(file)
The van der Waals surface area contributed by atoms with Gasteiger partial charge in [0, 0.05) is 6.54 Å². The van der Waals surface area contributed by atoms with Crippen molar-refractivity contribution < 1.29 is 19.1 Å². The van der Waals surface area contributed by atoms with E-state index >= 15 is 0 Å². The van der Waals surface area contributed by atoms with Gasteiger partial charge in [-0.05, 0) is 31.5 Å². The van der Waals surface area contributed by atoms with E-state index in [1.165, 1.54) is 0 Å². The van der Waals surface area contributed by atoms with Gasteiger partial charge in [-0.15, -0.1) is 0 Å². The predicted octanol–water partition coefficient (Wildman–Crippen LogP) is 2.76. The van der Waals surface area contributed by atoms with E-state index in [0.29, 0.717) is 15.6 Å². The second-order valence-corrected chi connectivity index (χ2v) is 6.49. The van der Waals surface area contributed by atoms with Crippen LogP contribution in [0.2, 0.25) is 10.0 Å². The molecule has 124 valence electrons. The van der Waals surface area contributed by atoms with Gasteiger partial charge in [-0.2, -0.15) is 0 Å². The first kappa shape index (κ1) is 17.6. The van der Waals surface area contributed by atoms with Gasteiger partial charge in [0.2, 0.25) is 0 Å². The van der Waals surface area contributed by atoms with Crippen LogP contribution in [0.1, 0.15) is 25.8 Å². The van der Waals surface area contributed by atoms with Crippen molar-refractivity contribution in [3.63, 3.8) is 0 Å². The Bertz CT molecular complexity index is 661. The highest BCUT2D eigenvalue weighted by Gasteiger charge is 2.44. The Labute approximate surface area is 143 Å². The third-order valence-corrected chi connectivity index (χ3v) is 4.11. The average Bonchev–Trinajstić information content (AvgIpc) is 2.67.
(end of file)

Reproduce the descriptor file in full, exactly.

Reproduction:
The van der Waals surface area contributed by atoms with Gasteiger partial charge in [0, 0.05) is 6.54 Å². The van der Waals surface area contributed by atoms with Crippen molar-refractivity contribution < 1.29 is 19.1 Å². The van der Waals surface area contributed by atoms with E-state index >= 15 is 0 Å². The van der Waals surface area contributed by atoms with Gasteiger partial charge in [-0.05, 0) is 31.5 Å². The van der Waals surface area contributed by atoms with E-state index in [1.165, 1.54) is 0 Å². The van der Waals surface area contributed by atoms with Gasteiger partial charge in [-0.15, -0.1) is 0 Å². The predicted octanol–water partition coefficient (Wildman–Crippen LogP) is 2.76. The van der Waals surface area contributed by atoms with E-state index in [0.29, 0.717) is 15.6 Å². The second-order valence-corrected chi connectivity index (χ2v) is 6.49. The van der Waals surface area contributed by atoms with Crippen LogP contribution in [0.2, 0.25) is 10.0 Å². The molecule has 124 valence electrons. The van der Waals surface area contributed by atoms with Gasteiger partial charge in [-0.2, -0.15) is 0 Å². The first kappa shape index (κ1) is 17.6. The van der Waals surface area contributed by atoms with Gasteiger partial charge in [0.2, 0.25) is 0 Å². The van der Waals surface area contributed by atoms with Crippen LogP contribution in [0.1, 0.15) is 25.8 Å². The van der Waals surface area contributed by atoms with Crippen molar-refractivity contribution in [3.63, 3.8) is 0 Å². The Bertz CT molecular complexity index is 661. The highest BCUT2D eigenvalue weighted by Gasteiger charge is 2.44. The Labute approximate surface area is 143 Å². The third-order valence-corrected chi connectivity index (χ3v) is 4.11. The average Bonchev–Trinajstić information content (AvgIpc) is 2.67.